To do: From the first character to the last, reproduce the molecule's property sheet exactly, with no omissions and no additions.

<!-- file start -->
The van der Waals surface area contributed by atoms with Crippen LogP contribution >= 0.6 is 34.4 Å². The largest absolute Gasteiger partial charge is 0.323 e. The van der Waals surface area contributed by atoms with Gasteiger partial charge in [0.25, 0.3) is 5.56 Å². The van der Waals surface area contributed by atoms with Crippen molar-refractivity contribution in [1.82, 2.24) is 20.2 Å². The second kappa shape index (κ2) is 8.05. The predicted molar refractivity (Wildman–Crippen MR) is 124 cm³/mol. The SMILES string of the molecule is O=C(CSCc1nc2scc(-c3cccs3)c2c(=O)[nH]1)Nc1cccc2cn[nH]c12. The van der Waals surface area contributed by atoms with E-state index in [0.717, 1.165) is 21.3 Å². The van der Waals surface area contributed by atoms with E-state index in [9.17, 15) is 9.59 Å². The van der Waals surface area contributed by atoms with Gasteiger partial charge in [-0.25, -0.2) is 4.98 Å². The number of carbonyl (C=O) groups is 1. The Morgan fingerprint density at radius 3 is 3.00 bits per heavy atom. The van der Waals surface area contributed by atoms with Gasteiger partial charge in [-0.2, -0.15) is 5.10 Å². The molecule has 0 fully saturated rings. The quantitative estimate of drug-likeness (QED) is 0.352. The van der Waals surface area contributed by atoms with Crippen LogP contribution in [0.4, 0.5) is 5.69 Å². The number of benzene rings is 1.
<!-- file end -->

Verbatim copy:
The van der Waals surface area contributed by atoms with Crippen LogP contribution >= 0.6 is 34.4 Å². The largest absolute Gasteiger partial charge is 0.323 e. The van der Waals surface area contributed by atoms with Gasteiger partial charge in [0.25, 0.3) is 5.56 Å². The van der Waals surface area contributed by atoms with Crippen molar-refractivity contribution in [1.82, 2.24) is 20.2 Å². The second kappa shape index (κ2) is 8.05. The predicted molar refractivity (Wildman–Crippen MR) is 124 cm³/mol. The SMILES string of the molecule is O=C(CSCc1nc2scc(-c3cccs3)c2c(=O)[nH]1)Nc1cccc2cn[nH]c12. The van der Waals surface area contributed by atoms with E-state index in [0.717, 1.165) is 21.3 Å². The van der Waals surface area contributed by atoms with E-state index in [9.17, 15) is 9.59 Å². The van der Waals surface area contributed by atoms with Gasteiger partial charge in [-0.25, -0.2) is 4.98 Å². The number of carbonyl (C=O) groups is 1. The Morgan fingerprint density at radius 3 is 3.00 bits per heavy atom. The van der Waals surface area contributed by atoms with Gasteiger partial charge in [-0.2, -0.15) is 5.10 Å². The molecule has 0 fully saturated rings. The quantitative estimate of drug-likeness (QED) is 0.352. The van der Waals surface area contributed by atoms with Crippen LogP contribution in [0.4, 0.5) is 5.69 Å². The number of benzene rings is 1.